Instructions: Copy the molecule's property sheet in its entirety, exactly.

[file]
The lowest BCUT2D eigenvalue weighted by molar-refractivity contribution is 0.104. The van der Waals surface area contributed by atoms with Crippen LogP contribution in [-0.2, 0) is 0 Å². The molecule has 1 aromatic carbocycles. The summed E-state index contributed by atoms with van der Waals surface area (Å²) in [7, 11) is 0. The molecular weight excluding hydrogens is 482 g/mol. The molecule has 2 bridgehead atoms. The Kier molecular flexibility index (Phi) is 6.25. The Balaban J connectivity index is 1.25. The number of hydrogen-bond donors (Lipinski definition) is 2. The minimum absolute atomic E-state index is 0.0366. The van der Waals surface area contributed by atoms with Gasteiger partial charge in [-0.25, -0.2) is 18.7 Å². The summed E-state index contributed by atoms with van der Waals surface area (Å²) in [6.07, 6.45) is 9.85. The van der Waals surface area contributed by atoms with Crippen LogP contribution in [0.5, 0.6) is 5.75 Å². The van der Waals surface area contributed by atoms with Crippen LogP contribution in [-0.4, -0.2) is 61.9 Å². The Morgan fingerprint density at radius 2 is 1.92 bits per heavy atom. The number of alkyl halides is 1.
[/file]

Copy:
The lowest BCUT2D eigenvalue weighted by molar-refractivity contribution is 0.104. The van der Waals surface area contributed by atoms with Crippen LogP contribution in [-0.2, 0) is 0 Å². The molecule has 1 aromatic carbocycles. The summed E-state index contributed by atoms with van der Waals surface area (Å²) in [7, 11) is 0. The molecular weight excluding hydrogens is 482 g/mol. The molecule has 2 bridgehead atoms. The Kier molecular flexibility index (Phi) is 6.25. The Balaban J connectivity index is 1.25. The number of hydrogen-bond donors (Lipinski definition) is 2. The minimum absolute atomic E-state index is 0.0366. The van der Waals surface area contributed by atoms with Gasteiger partial charge in [-0.25, -0.2) is 18.7 Å². The summed E-state index contributed by atoms with van der Waals surface area (Å²) in [6.07, 6.45) is 9.85. The van der Waals surface area contributed by atoms with Crippen LogP contribution in [0.5, 0.6) is 5.75 Å². The van der Waals surface area contributed by atoms with Crippen LogP contribution in [-0.4, -0.2) is 61.9 Å². The Morgan fingerprint density at radius 2 is 1.92 bits per heavy atom. The number of alkyl halides is 1.